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15 September 2013

The "problems" of painting, today--and do we even care?

I read an article earlier this week that really resonated with me. Now, I don't agree with everything in the article (but, when has anyone ever agreed with everything someone else has written?) but I do believe that the author has a point regarding the dilemma of contemporary painting.

Here's the article:

The author is basically asking contemporary painters to both work within the "tradition" of painting, while creating new works that have relevance to today. (This is not nearly as easy as it sounds!) Many painters working today are simply rercapitating "older" ideas: from "Classical" and other "realist" periods, or from Cubism, the Abstract Expressionists, Pop, etc, rather than working to develop new ideas.

Of course, it's one thing to try to develop new ideas--and another to actually develop them!

The author knows this, and seems far more willing to forgive artists who strive for something new--and fail, than artists who don't even try, and instead "retreat" into established (and long since "over") art-historical periods.

Now, I know what you might be thinking at this point, and you're mor than justified in doing so: Keith, you're a fantasy artist who used to paint airbrushed science fiction pin-ups, and now you make weird spider paintings! What the hell do you know about avant-grade, cutting-edge art in 2013, anyway?!

In all honesty, perhaps I don't know very much at all. I certainly haven't created any ground-breaking art, so far.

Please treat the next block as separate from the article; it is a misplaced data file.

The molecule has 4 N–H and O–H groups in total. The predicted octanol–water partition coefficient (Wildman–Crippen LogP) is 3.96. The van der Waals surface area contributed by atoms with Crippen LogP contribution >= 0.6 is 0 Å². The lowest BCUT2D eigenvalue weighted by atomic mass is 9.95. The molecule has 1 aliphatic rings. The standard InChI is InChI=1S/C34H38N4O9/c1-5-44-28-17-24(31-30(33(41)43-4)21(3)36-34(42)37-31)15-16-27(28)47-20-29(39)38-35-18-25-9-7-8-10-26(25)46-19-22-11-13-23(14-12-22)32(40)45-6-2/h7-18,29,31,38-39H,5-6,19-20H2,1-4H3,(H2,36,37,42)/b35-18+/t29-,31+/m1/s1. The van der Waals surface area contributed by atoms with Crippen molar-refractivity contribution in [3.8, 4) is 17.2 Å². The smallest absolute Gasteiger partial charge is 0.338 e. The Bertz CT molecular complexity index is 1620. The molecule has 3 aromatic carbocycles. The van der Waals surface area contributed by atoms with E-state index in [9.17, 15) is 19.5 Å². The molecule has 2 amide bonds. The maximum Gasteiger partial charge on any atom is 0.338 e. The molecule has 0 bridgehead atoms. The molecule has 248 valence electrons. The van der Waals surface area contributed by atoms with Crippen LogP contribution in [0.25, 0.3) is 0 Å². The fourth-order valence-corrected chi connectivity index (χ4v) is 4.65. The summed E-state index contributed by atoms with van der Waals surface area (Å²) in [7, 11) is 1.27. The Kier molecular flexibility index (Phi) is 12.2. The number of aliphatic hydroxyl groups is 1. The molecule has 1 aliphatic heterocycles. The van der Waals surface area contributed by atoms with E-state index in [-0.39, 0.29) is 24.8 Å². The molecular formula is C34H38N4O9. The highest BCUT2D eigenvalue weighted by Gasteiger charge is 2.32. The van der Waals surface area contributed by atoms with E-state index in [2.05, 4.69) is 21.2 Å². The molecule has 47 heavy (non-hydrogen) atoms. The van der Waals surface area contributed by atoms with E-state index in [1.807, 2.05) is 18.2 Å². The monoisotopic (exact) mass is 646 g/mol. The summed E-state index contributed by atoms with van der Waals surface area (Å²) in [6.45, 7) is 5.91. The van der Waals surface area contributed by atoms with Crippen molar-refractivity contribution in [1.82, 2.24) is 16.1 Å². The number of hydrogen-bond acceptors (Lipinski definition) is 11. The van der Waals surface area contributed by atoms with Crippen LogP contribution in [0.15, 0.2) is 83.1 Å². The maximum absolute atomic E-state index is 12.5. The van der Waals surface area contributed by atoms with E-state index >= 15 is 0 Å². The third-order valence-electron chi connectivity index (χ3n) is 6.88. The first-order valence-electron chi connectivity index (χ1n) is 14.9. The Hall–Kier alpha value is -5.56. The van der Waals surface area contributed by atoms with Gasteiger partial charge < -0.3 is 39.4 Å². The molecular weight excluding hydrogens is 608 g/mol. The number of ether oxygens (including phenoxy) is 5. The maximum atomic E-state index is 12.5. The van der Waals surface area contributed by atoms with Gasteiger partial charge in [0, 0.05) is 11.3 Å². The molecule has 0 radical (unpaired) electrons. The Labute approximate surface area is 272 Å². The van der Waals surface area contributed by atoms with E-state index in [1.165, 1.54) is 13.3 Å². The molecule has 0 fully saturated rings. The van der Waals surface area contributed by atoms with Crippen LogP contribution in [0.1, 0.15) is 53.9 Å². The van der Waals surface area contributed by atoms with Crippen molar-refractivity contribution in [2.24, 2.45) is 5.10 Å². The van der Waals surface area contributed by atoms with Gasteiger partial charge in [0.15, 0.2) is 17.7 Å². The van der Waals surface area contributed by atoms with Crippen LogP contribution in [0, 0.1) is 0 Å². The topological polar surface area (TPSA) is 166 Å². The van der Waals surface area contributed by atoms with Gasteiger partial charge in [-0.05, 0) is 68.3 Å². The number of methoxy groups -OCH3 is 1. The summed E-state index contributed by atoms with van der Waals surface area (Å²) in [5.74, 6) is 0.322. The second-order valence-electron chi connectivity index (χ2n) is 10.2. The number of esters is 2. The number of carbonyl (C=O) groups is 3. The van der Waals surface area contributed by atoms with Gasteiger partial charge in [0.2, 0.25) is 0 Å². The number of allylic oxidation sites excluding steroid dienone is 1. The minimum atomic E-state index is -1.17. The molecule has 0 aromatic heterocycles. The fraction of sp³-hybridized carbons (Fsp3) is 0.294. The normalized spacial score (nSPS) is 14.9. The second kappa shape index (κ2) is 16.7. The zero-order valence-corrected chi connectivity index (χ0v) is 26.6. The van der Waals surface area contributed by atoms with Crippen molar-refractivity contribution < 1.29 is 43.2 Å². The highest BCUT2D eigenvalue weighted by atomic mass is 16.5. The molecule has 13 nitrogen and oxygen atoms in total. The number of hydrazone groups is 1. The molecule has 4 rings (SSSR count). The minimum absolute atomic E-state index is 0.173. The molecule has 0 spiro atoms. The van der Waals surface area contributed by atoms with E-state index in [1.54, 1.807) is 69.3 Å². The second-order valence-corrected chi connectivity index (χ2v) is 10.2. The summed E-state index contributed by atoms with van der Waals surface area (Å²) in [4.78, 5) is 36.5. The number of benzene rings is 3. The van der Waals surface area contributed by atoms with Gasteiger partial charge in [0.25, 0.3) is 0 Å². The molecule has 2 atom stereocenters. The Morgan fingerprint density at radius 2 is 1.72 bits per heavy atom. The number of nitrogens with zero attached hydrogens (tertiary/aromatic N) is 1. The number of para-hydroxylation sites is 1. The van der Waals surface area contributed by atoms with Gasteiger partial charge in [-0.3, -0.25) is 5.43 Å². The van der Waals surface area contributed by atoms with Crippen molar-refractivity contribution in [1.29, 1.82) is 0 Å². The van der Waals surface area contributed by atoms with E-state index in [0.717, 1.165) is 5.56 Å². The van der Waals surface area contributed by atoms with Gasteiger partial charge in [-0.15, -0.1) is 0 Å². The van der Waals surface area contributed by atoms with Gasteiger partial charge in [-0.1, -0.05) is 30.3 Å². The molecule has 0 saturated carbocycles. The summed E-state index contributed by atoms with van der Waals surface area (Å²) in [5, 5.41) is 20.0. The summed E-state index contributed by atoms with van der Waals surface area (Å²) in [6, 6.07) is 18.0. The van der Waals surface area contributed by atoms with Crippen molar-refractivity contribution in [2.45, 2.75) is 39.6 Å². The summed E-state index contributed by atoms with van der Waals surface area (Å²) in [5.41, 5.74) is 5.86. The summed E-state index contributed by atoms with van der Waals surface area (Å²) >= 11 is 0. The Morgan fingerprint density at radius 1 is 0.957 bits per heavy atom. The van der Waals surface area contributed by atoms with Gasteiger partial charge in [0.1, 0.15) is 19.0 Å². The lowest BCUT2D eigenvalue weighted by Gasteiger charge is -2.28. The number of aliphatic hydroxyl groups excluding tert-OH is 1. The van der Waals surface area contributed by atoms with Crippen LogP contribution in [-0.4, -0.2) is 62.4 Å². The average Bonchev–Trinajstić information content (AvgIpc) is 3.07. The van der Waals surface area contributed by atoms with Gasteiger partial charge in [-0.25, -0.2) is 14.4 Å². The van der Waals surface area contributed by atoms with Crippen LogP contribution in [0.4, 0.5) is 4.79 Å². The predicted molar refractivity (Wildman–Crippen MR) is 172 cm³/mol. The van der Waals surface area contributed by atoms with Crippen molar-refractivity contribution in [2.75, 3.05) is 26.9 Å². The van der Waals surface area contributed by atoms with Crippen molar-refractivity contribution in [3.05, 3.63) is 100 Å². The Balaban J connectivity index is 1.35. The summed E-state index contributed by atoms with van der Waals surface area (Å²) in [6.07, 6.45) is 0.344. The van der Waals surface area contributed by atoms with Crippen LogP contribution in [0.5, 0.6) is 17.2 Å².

Few artists, of any age, genre, or period in history, ever have, or ever will.

But, I think it's important for us all to know, and consider, what we are doing, what it means, and why.

It, upon encountering the subjects this article discusses, we say "fine, but it's art-speak nonsense, and/or not for me", then so be it.

I posted a link at Wet Canvas, in the Oil Painting forum, since that is the forum where most of the "serious" painters at WC hang out. The first couple comments were snarky, and a later poster commented that the article was "over my head".

The thread has now been removed (not even "closed", but actually removed; not only can you no longer add comments, you cannot even see that the comments--or the origianl post with a link to the article--thwt had been posted already!)

Again, whether we agree with these types of viewpoints about painting, or not, I think it's important for artists to be aware that this "level" of thinking about art is "out there", and to give it some thought, befor accepting or rejecting it.

Wet Canvas apparently disagrees, so the participants in the Oil Painting forum--most of whom will never seek out this sort of thing--now will in all likelihood--never run across it again.

Thwt isn't the end of the world by any means, but I nonetheless believe that it's a shame.

08 September 2013

Break Through...

I really don't think this can be said enough: keep working. If you are discouraged, keep working. If you feel unsure about your work, your skills, your subject matter, your "talent", your technique, your materials...whether your work will ever be lauded, accepted, understood, liked--or even whether it will ever be seen by anyone other than your close friends and family--

--keep working!

Your work won't make itself. If you have doubts, you cannot get better by staring at your easel, your desk, your computer, or your workbench.

Your work will only improve if you improve it!

Over the last week, Ive been working on "The Presentation of Spiders". Yes, I have kept hope alive for more than a year that I could finish this painting, and that it would be good, would not look "overworked", and that I would like it.